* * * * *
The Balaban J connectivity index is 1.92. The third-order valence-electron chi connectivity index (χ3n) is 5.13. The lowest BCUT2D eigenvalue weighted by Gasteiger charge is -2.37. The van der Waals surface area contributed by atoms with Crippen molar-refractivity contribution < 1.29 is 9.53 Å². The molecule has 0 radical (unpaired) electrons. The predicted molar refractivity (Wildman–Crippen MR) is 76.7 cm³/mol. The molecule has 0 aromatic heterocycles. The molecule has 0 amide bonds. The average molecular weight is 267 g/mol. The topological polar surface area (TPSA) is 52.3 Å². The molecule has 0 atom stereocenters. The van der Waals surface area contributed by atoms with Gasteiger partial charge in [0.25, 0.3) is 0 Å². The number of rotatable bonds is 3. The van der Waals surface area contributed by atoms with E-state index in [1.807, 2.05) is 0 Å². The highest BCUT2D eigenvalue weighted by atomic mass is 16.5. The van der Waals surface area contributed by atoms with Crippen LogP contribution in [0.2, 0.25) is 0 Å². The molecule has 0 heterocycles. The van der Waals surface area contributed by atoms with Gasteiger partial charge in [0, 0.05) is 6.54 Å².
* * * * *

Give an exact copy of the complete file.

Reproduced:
The Balaban J connectivity index is 1.92. The third-order valence-electron chi connectivity index (χ3n) is 5.13. The lowest BCUT2D eigenvalue weighted by Gasteiger charge is -2.37. The van der Waals surface area contributed by atoms with Crippen molar-refractivity contribution < 1.29 is 9.53 Å². The molecule has 0 radical (unpaired) electrons. The predicted molar refractivity (Wildman–Crippen MR) is 76.7 cm³/mol. The molecule has 0 aromatic heterocycles. The molecule has 0 amide bonds. The average molecular weight is 267 g/mol. The topological polar surface area (TPSA) is 52.3 Å². The molecule has 0 atom stereocenters. The van der Waals surface area contributed by atoms with Gasteiger partial charge in [0.25, 0.3) is 0 Å². The number of rotatable bonds is 3. The van der Waals surface area contributed by atoms with E-state index in [1.807, 2.05) is 0 Å². The highest BCUT2D eigenvalue weighted by atomic mass is 16.5. The van der Waals surface area contributed by atoms with Crippen LogP contribution in [0.2, 0.25) is 0 Å². The molecule has 0 heterocycles. The van der Waals surface area contributed by atoms with Gasteiger partial charge in [0, 0.05) is 6.54 Å².